ТОР 5 статей:
Modification of sounds in connected speech.
MODIFICATIONS OF CONSONANTS
1.1. Place of articulation
• t, d > dental before [ð, θ]: eighth, at the, said that
• t, d > post-alveolar before [r]: tree, true, dream, the third room
• s, z > post-alveolar before [∫]: this shop, does she
• t, d > affricates before [j]: graduate, could you
• m > labio-dental before [f]: symphony
• n > dental before [θ]: seventh
• n > velar before [k]: thank
1.2. Manner of articulation
• loss of plosion: glad to see you, great trouble
• nasal plosion: sudden, at night, let me see
• lateral plosion: settle, at last
1.3. Work of the vocal cords
• voiced > voiceless: newspaper, gooseberry (and in grammatical …)
has, is, does > [s]; of, have > [f]
Notice: In English typical assimilation is voiced > voiceless; voiceless > voiced is not typical.
1.4. Degree of noise
• sonorants > are partially devoiced after [p, t, k, s]
Regressive assimilation: the sounds assimilated are influenced by the succeeding sounds
/nju: z / (news) → /nju: s peipə/ (newspaper)
/gu: s / (goose) → /gu: z bəri/ (gooseberry)
/fai v / (five) → /fai f pəns/ (five pence)
/ha v / (have) → /ha f tu/ (have to)
/ju: zd / (used) → /ju: st tu/ (used to)
Regressive assimilation can also be found in some words like:
describe → description
receive → reception, receipt
twelve → twelfth
five → fifth, fifteen, fifty
2.1. Lip position
• consonant + back vowel: pool, rude, who (rounded)
• consonant + front vowel: tea, sit, keep (spread)
3.1. Loss of [h] in personal and possessive pronouns and the forms of the auxiliary verb have.
3.2. [l] lends to be lost when preceded by [o:]: always, already, all right
3.3. In cluster of consonants: next day, just one. mashed potatoes
4. Inserting of sounds
4.1. Linking [r] (potential pronunciation of [r]): car owner
4.2. Intrusive [r]: [r] is pronounced where no r is seen in the spelling china and glass: it is not recommended to foreign learners.
MODIFICATION OF VOWELS
2.2 Positional length of vowels: knee - need - neat
2.3. Nasalization of vowels: preceded or followed by [n, m]: never, then, men
Assimilation is a phonetic process by which one sound under the influence of a sound near it acquires some articulation and acoustic likeness to that of other sound.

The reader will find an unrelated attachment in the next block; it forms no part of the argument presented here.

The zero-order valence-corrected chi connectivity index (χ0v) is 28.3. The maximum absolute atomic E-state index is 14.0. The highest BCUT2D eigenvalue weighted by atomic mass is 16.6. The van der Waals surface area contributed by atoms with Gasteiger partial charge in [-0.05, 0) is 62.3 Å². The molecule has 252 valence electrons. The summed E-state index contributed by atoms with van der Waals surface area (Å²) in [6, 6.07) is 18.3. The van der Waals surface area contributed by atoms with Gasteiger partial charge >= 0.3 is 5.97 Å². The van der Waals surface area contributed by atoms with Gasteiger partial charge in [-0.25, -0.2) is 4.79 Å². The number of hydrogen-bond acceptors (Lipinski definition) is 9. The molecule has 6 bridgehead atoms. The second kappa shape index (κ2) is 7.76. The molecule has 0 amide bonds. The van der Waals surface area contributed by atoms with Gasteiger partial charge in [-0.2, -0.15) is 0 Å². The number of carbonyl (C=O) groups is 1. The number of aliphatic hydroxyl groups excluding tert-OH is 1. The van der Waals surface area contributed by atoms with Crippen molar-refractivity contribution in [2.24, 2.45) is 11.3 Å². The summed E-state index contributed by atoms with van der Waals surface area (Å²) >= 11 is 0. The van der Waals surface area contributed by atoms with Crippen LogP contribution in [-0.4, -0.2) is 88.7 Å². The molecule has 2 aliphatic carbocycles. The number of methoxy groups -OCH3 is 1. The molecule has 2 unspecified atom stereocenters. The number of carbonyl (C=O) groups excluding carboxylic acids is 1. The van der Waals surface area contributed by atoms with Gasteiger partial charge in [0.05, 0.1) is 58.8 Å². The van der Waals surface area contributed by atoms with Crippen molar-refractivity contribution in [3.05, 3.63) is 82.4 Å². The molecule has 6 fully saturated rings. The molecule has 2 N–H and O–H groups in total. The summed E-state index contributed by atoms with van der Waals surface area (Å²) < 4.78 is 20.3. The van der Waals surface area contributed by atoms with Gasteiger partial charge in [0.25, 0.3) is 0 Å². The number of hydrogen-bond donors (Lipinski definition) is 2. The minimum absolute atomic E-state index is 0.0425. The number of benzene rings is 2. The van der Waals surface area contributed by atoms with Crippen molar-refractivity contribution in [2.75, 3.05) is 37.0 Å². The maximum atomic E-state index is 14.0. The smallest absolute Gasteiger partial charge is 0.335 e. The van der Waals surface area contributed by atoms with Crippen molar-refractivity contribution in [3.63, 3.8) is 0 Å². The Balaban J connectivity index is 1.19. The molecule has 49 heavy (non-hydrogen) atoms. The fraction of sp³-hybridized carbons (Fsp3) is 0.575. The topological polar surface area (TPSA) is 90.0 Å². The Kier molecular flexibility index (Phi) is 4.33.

Assimilation results in the appearance of new phonemic variant. Each case of assimilation must be analyzed from the following view points:
1. From the point of view of its direction it can be progressive, regressive and reciprocal or /double/.
2. From the point of view of its degree it can be complete, partial and intermediate.
In progressive assimilation the assimilated phoneme is influenced by the preceding phoneme, e.g.
Finished /ʃt/ that’s /that is/ /t s/
In regressive assimilation the assimilated phoneme is influenced by the following one: news /z/ but newspaper /s p/ used to /s t/
. In reciprocal assimilation the adjacent phonemes influence each other.
E.g. asked /k t/; train /t r/. /t/ - becomes post-alveolar, /r/ - partially devoiced; twice /tw/ - /t/ - rounded, /w/ - partially devoiced.
Assimilation is termed c omplete when the articulation of the assimilated phoneme fully coincides with that of the assimilating phoneme.
e.g. Does she? /dʌʃʃi/; of course she does /əv kɔːʃ ʃi dʌz /
Assimilation is termed i ntermediate when the assimilated phoneme changes into a certain third phoneme, e.g.
Hand + kerchief = handkerchief /hæŋkətʃiːf /
News + paper = newspaper /’njuːspeɪpə/
Assimilation is termed partial /incomplete / when the assimilated phoneme acquires only some features similar to the assimilating phoneme.
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